Home

 

 
Butterflies of the Amazon and Andes
Glycera Longwing
Dione glycera  FELDER & FELDER, 1861
Family - NYMPHALIDAE
subfamily - HELICONIINAE
Tribe - HELICONIINI
Dione glycera, Bosque She'llot, Peru  Adrian Hoskins
Introduction
The Heliconiinae was until a few years ago recently considered to be a full family equal in rank to the Nymphalidae, Satyridae, Papilionidae etc. In 1958 Erlich proposed that the families containing butterflies with only two pairs of legs should all be classified as subfamilies within the Nymphalidae. This proposition was again advanced by Ackery in 1984 and has since become accepted by most biologists. Thus we now have the Libytheinae, Satyrinae, Nymphalinae, Limenitidinae, Charaxinae, Apaturinae, Morphinae, Biblidinae, Ithomiinae, Danainae and Heliconiinae.
The higher classification of the Heliconiinae was revised by Penz & Peggie in 2003, being subdivided into the Acraeini, Argynnini and Heliconiini. The latter are colloquially known as Longwings and are characterised by their simple patterns, elongated forewings and delicate fluttering flight.
The Heliconiini includes the genus Heliconius ( 39 spp ), and the smaller genera Dryas, Dryadula, Eueides, Neruda, Laparus, Philaethria, Podotricha, Agraulis and Dione. The latter genus contains 3 species - glycera, juno and moneta - all with orange uppersides and silver-spangled undersides.
Dione glycera is distributed from Colombia to Venezuela, and south along the Andes to Peru.
Habitats
This species is found in cloudforests, and in scrubby areas above the tree-line, at altitudes between about 1600-3500m.
Lifecycle
The larvae feed on Passiflora ( Passifloraceae ).
Dione glycera, Bosque She'llot, Peru  Adrian Hoskins
Adult behaviour

The butterfly is usually encountered singly, but males can sometimes be seen congregating in two's or three's at the edges of roadside ditches or small mountain streams. There they sometimes stay for 2 or 3 hours, imbibing large quantities of clear water from which they extract minerals that are passed to females via spermatophores during copulation.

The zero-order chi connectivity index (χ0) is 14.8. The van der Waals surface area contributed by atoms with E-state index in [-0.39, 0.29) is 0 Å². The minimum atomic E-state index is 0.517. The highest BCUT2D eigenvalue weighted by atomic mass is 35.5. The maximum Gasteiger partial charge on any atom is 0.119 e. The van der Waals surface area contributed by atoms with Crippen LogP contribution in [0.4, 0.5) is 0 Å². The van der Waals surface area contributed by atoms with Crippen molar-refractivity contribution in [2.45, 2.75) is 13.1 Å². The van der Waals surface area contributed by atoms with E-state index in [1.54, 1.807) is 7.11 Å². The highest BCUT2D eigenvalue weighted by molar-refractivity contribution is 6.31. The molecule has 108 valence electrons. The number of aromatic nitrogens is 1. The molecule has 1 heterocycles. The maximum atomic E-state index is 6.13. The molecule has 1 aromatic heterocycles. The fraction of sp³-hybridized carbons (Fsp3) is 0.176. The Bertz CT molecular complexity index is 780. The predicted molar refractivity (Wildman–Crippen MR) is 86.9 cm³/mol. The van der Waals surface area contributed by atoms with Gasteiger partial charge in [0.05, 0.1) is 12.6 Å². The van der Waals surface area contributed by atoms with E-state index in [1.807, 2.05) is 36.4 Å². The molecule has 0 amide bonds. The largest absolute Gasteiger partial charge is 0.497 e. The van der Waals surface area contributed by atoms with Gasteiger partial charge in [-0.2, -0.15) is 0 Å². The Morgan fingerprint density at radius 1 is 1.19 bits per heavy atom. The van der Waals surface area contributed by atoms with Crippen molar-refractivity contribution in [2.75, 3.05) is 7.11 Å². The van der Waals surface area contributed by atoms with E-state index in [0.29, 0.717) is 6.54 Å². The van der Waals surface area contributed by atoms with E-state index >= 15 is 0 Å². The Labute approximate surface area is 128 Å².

Contact  /  About me

Butterfly-watching holidays

Trip reports

UK latest sightings

Frequently asked questions

Strange but true !

Taxonomy & Evolution

Anatomy

Lifecycle

Enemies of butterflies

Survival strategies

Migration & dispersal

Habitats - UK / Palaearctic

Habitats - Tropical rainforests

Butterfly world census

Butterflies of the World :

British Isles

Europe

Amazon & Andes

North America

temperate Asia

Africa

Indian subcontinent

Malaysia & Borneo

Papua New Guinea

Australia & N.Z.

Insects of Britain & Europe

Insects of Amazonia

Moths of the Andes

Saturniidae - Silkmoths

Caterpillars of the World

Butterfly Photography

Recommended Books

Glossary

Links

Code of practice

Copyright - text & images

Copyright - text & images

X

X

X

X

 

All photographs, artwork, text & website design are the property of Adrian Hoskins ( unless otherwise stated ) and are protected by Copyright. Photographs or text on this website must not be reproduced in part or in whole or published elsewhere without prior written consent of Adrian Hoskins / learnaboutbutterflies.com

Site hosted by Just Host